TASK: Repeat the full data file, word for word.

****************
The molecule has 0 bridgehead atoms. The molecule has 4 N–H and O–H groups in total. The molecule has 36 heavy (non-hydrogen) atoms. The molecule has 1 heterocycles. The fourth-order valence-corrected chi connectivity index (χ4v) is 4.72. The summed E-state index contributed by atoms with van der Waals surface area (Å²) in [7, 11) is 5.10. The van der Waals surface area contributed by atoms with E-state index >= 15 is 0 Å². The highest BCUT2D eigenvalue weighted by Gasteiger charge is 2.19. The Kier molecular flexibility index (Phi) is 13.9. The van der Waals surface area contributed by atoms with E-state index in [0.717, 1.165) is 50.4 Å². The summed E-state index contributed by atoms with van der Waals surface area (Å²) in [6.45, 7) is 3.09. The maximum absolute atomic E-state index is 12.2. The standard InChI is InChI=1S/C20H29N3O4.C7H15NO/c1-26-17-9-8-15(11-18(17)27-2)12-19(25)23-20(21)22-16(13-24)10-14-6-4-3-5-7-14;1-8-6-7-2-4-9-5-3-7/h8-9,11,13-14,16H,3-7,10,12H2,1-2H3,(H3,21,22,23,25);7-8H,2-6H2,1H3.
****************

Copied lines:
The molecule has 0 bridgehead atoms. The molecule has 4 N–H and O–H groups in total. The molecule has 36 heavy (non-hydrogen) atoms. The molecule has 1 heterocycles. The fourth-order valence-corrected chi connectivity index (χ4v) is 4.72. The summed E-state index contributed by atoms with van der Waals surface area (Å²) in [7, 11) is 5.10. The van der Waals surface area contributed by atoms with E-state index >= 15 is 0 Å². The highest BCUT2D eigenvalue weighted by Gasteiger charge is 2.19. The Kier molecular flexibility index (Phi) is 13.9. The van der Waals surface area contributed by atoms with E-state index in [0.717, 1.165) is 50.4 Å². The summed E-state index contributed by atoms with van der Waals surface area (Å²) in [6.45, 7) is 3.09. The maximum absolute atomic E-state index is 12.2. The standard InChI is InChI=1S/C20H29N3O4.C7H15NO/c1-26-17-9-8-15(11-18(17)27-2)12-19(25)23-20(21)22-16(13-24)10-14-6-4-3-5-7-14;1-8-6-7-2-4-9-5-3-7/h8-9,11,13-14,16H,3-7,10,12H2,1-2H3,(H3,21,22,23,25);7-8H,2-6H2,1H3.